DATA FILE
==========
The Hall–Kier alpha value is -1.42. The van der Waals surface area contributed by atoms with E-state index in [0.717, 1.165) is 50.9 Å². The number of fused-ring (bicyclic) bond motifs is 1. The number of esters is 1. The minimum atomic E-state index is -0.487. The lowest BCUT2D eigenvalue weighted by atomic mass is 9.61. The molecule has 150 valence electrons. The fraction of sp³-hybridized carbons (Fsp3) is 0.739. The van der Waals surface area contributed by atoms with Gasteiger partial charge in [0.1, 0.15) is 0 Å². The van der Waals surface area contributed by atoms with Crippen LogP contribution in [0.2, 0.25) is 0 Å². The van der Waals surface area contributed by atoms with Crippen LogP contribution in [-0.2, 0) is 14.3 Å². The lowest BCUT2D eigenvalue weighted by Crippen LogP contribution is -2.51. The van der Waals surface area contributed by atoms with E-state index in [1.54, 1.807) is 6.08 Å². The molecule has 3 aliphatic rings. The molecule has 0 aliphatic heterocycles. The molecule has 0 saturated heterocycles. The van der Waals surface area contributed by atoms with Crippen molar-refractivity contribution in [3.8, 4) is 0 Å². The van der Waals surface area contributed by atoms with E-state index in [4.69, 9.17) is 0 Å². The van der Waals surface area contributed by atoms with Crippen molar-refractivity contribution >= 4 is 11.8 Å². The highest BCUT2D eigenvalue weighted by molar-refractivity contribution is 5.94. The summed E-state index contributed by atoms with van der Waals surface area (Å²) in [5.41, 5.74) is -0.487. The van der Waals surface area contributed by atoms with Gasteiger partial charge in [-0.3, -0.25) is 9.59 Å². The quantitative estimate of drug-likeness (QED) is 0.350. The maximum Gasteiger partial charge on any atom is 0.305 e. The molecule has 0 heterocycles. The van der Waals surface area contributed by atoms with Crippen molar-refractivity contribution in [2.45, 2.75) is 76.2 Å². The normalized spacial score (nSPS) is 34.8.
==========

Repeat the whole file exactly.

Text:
The Hall–Kier alpha value is -1.42. The van der Waals surface area contributed by atoms with E-state index in [0.717, 1.165) is 50.9 Å². The number of fused-ring (bicyclic) bond motifs is 1. The number of esters is 1. The minimum atomic E-state index is -0.487. The lowest BCUT2D eigenvalue weighted by atomic mass is 9.61. The molecule has 150 valence electrons. The fraction of sp³-hybridized carbons (Fsp3) is 0.739. The van der Waals surface area contributed by atoms with Gasteiger partial charge in [0.1, 0.15) is 0 Å². The van der Waals surface area contributed by atoms with Crippen LogP contribution in [0.2, 0.25) is 0 Å². The van der Waals surface area contributed by atoms with Crippen LogP contribution in [-0.2, 0) is 14.3 Å². The lowest BCUT2D eigenvalue weighted by Crippen LogP contribution is -2.51. The van der Waals surface area contributed by atoms with E-state index in [1.54, 1.807) is 6.08 Å². The molecule has 3 aliphatic rings. The molecule has 0 aliphatic heterocycles. The molecule has 0 saturated heterocycles. The van der Waals surface area contributed by atoms with Crippen molar-refractivity contribution in [3.8, 4) is 0 Å². The van der Waals surface area contributed by atoms with E-state index in [4.69, 9.17) is 0 Å². The van der Waals surface area contributed by atoms with Crippen molar-refractivity contribution >= 4 is 11.8 Å². The highest BCUT2D eigenvalue weighted by molar-refractivity contribution is 5.94. The summed E-state index contributed by atoms with van der Waals surface area (Å²) in [5.41, 5.74) is -0.487. The van der Waals surface area contributed by atoms with Gasteiger partial charge in [-0.3, -0.25) is 9.59 Å². The quantitative estimate of drug-likeness (QED) is 0.350. The maximum Gasteiger partial charge on any atom is 0.305 e. The molecule has 0 heterocycles. The van der Waals surface area contributed by atoms with Crippen molar-refractivity contribution in [2.45, 2.75) is 76.2 Å². The normalized spacial score (nSPS) is 34.8.